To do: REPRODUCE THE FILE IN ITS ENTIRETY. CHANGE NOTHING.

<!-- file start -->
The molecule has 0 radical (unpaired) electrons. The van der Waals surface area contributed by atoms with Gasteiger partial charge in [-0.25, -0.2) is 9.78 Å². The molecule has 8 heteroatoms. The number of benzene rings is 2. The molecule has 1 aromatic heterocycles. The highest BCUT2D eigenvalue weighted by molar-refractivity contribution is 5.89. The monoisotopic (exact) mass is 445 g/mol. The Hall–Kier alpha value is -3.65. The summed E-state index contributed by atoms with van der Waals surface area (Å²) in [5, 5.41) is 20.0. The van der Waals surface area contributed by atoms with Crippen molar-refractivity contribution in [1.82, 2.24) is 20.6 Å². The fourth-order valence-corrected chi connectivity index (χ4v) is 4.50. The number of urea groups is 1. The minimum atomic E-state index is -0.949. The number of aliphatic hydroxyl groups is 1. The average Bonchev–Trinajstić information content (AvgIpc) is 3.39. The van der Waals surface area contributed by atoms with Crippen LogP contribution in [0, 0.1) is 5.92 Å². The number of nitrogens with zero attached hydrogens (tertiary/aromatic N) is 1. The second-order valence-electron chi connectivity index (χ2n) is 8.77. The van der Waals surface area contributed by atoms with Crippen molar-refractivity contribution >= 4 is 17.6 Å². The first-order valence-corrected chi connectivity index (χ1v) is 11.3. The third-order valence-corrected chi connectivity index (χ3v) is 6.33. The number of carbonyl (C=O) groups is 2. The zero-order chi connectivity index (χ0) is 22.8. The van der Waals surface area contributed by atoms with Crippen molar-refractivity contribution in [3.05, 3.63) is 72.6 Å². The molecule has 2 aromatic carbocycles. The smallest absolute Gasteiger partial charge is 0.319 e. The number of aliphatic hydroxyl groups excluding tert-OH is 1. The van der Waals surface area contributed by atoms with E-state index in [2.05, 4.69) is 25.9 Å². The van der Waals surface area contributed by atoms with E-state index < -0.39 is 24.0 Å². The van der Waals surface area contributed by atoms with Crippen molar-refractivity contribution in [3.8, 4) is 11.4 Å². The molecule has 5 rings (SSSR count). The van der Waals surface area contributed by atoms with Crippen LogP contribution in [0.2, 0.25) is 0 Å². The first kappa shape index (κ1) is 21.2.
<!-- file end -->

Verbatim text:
The molecule has 0 radical (unpaired) electrons. The van der Waals surface area contributed by atoms with Gasteiger partial charge in [-0.25, -0.2) is 9.78 Å². The molecule has 8 heteroatoms. The number of benzene rings is 2. The molecule has 1 aromatic heterocycles. The highest BCUT2D eigenvalue weighted by molar-refractivity contribution is 5.89. The monoisotopic (exact) mass is 445 g/mol. The Hall–Kier alpha value is -3.65. The summed E-state index contributed by atoms with van der Waals surface area (Å²) in [5, 5.41) is 20.0. The van der Waals surface area contributed by atoms with Crippen molar-refractivity contribution in [1.82, 2.24) is 20.6 Å². The fourth-order valence-corrected chi connectivity index (χ4v) is 4.50. The number of urea groups is 1. The minimum atomic E-state index is -0.949. The number of aliphatic hydroxyl groups is 1. The average Bonchev–Trinajstić information content (AvgIpc) is 3.39. The van der Waals surface area contributed by atoms with Crippen LogP contribution in [0, 0.1) is 5.92 Å². The number of nitrogens with zero attached hydrogens (tertiary/aromatic N) is 1. The second-order valence-electron chi connectivity index (χ2n) is 8.77. The van der Waals surface area contributed by atoms with Crippen molar-refractivity contribution >= 4 is 17.6 Å². The first-order valence-corrected chi connectivity index (χ1v) is 11.3. The third-order valence-corrected chi connectivity index (χ3v) is 6.33. The number of carbonyl (C=O) groups is 2. The zero-order chi connectivity index (χ0) is 22.8. The van der Waals surface area contributed by atoms with Crippen molar-refractivity contribution in [3.05, 3.63) is 72.6 Å². The molecule has 2 aromatic carbocycles. The smallest absolute Gasteiger partial charge is 0.319 e. The number of aliphatic hydroxyl groups excluding tert-OH is 1. The van der Waals surface area contributed by atoms with E-state index in [2.05, 4.69) is 25.9 Å². The van der Waals surface area contributed by atoms with E-state index < -0.39 is 24.0 Å². The van der Waals surface area contributed by atoms with Crippen molar-refractivity contribution in [3.8, 4) is 11.4 Å². The molecule has 5 rings (SSSR count). The van der Waals surface area contributed by atoms with Crippen LogP contribution in [0.2, 0.25) is 0 Å². The first kappa shape index (κ1) is 21.2.